KSU Center for Election Systems
Origin and formation
Black Box Voting controversy
- Executive director: Merle King
- Dr. Brit Williams
2002 GA election
Main article: 2002 Georgia general election
- The Center openly states they work closely with state and local election offices as well as the vendor (Premier)
- Since November 2016, the president of KSU has been Sam Olens, a former Republican attorney general and Cobb County commissioner; Olens is a known political associate of Georgia Secretary of State Brian Kemp
- Politico, "Will the Georgia Special Election Get Hacked?", 2017/06/14: "After Lamb discovered the initial problems last August, he notified Merle King, executive director at the center, who thanked Lamb and said he would get the server fixed. It was months before the presidential election, and King pressed Lamb not to talk about the issue with anyone, especially the media. “He said, It would be best if you were to drop this now,” Lamb recalls. King also said that if Lamb did talk, “the people downtown, the politicians … would crush” Lamb."
- Associated Press, "APNewsBreak: Georgia election server wiped after suit filed", 2017/10/26 - the Center's server was wiped following a 2017 lawsuit challenging Georgia's use of paperless touchscreens
- Ars Technica, "Days after activists sued, Georgia’s election server was wiped clean", 2017/10/26 - two backups were also degaussed three times in August
- Associated Press, "Georgia attorney general quits defense in server wiping case", 2017/11/01 - the Georgia attorney general withdrew from representing SoS Brian Kemp soon after the news of the server wipe
- Atlanta Journal-Constitution, "Former governor’s firm to represent Georgia in voting machine case", 2017/11/01 - law firm of Roy Barnes, whose defeat in 2002 was likely due to Diebold touchscreens, stepped in to defend Kemp
- Associated Press, "Server image mystery in Georgia election security case", 2019/07/03: "Nearly two years ago, state lawyers in a closely watched election integrity lawsuit told the judge they intended to subpoena the FBI for the forensic image, or digital snapshot, the agency made of a crucial server before state election officials quietly wiped it clean. Election watchdogs want to examine the data to see if there might have been tampering, given that the server was left exposed by a gaping security hole for more than half a year. A new email obtained by The Associated Press says state officials never did issue the subpoena, even though the judge had ordered that evidence be preserved, including from the FBI."
- Associated Press, "Georgia election officials accused of destroying evidence", 2019/07/26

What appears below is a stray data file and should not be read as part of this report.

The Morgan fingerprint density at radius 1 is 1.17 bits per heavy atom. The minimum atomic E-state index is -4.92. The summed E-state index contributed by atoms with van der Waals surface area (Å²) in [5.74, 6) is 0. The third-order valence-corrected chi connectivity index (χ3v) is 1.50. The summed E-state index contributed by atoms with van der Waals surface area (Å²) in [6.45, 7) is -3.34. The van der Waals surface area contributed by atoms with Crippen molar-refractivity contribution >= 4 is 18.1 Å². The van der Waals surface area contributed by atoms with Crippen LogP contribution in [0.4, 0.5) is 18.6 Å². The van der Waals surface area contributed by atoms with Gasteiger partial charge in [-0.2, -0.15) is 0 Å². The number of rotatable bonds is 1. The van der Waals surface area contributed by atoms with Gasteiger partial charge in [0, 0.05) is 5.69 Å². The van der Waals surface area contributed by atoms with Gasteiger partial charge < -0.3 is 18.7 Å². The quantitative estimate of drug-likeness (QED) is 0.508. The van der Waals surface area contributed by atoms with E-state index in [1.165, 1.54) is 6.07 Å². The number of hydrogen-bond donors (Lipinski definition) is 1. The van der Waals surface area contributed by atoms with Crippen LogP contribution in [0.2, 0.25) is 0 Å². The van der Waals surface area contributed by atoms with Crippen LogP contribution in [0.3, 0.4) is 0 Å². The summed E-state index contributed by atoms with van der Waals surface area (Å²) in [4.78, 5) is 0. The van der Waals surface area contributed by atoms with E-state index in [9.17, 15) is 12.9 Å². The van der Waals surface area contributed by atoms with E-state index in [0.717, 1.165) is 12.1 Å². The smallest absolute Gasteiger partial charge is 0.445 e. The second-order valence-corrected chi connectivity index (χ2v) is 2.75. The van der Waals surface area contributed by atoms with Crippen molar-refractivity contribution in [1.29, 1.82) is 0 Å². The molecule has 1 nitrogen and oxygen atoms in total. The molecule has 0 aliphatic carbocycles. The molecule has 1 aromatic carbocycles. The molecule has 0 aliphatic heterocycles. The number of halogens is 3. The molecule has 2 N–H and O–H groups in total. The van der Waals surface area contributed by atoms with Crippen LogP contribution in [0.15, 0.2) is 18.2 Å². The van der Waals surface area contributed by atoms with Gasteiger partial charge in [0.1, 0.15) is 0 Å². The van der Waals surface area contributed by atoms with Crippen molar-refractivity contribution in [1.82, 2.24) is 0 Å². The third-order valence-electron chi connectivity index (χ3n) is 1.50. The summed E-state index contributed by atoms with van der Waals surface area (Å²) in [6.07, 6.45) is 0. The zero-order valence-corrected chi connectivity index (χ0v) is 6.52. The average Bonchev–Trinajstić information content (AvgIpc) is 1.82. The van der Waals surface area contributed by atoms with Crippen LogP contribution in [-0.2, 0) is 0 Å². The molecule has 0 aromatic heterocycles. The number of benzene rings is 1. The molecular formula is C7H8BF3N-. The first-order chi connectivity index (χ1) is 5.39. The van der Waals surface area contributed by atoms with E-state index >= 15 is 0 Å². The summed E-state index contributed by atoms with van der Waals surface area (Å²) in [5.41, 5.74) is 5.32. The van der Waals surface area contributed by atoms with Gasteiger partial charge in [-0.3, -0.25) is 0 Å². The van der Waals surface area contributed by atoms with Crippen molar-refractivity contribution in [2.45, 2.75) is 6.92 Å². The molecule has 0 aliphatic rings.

- KSU website's history of the Center
- DU thread asking why Dr. Brit Williams went from a prestigious position as head of the Computer Technology and Applications Divison at Georgia Tech to a job at the small school of KSU - mentions Newt Gingrich's connection to KSU; discusses Williams's work at the Georgia Tech Research Institute (GTRI) which Arnebeck claims is involved in election fraud; links Roy G. Saltman report that mentions Williams's role in reviewing a troublesome 1986 Georgia election
- Jim March on corrupt election offices - "I could give you, personally, at least six other similar examples [of unpunished election fraud]. Memphis TN's election office is a criminal organization. Pima and Maricopa in AZ are shady as hell. San Diego and Los Angeles counties in Cali are nutsos. What else...OH GOD, Cuyahoga County in Ohio...ghaaa. Houston TX had a suspicious fire in their election system storage area at a key moment when people wanted to check 'em out. All of Georgia is skullfucked, early adopters of Diebold touchscreen machines backed by "security experts" at a university down there...damn, can't recall which [Kennesaw State University]. But, we got one of 'em [Merle King] on the stand as an expert witness for the opposition in a Pima County election case and he was spotted crying in the hall outside after. So we have some good moments."
- Superior Court of Fulton County GA, Curling v. Kemp, complaint, 2017
- "In addition, the documents Lamb discovered included training videos, at least one of which “instructed users to first download files from the elections.kennesaw.edu website, put those files on a memory card, and insert that card into their local county voting systems.” Exhibit A at ¶11. Such a procedure would result in election workers ensuring that whatever code existed on CES’s website ended up on voting machines. This would be a serious security concern if CES’s servers were compromised, as in fact they were."